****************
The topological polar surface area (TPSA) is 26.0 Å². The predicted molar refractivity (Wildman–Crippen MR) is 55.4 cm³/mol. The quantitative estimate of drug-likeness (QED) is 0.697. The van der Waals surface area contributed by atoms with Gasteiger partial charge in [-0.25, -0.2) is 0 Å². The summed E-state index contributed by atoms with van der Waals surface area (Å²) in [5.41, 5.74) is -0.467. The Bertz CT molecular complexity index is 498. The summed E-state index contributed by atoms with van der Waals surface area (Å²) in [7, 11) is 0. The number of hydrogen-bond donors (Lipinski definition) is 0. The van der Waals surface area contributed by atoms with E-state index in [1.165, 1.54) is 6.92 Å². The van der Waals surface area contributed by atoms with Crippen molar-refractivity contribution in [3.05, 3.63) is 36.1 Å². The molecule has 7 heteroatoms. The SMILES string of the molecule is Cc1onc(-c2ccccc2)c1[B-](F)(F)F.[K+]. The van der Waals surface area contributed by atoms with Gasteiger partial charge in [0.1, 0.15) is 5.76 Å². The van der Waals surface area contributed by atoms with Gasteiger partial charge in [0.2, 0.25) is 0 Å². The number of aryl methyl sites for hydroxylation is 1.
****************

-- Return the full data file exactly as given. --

The topological polar surface area (TPSA) is 26.0 Å². The predicted molar refractivity (Wildman–Crippen MR) is 55.4 cm³/mol. The quantitative estimate of drug-likeness (QED) is 0.697. The van der Waals surface area contributed by atoms with Gasteiger partial charge in [-0.25, -0.2) is 0 Å². The summed E-state index contributed by atoms with van der Waals surface area (Å²) in [5.41, 5.74) is -0.467. The Bertz CT molecular complexity index is 498. The summed E-state index contributed by atoms with van der Waals surface area (Å²) in [7, 11) is 0. The number of hydrogen-bond donors (Lipinski definition) is 0. The van der Waals surface area contributed by atoms with E-state index in [1.165, 1.54) is 6.92 Å². The van der Waals surface area contributed by atoms with Crippen molar-refractivity contribution in [3.05, 3.63) is 36.1 Å². The molecule has 7 heteroatoms. The SMILES string of the molecule is Cc1onc(-c2ccccc2)c1[B-](F)(F)F.[K+]. The van der Waals surface area contributed by atoms with Gasteiger partial charge in [0.1, 0.15) is 5.76 Å². The van der Waals surface area contributed by atoms with Gasteiger partial charge in [0.2, 0.25) is 0 Å². The number of aryl methyl sites for hydroxylation is 1.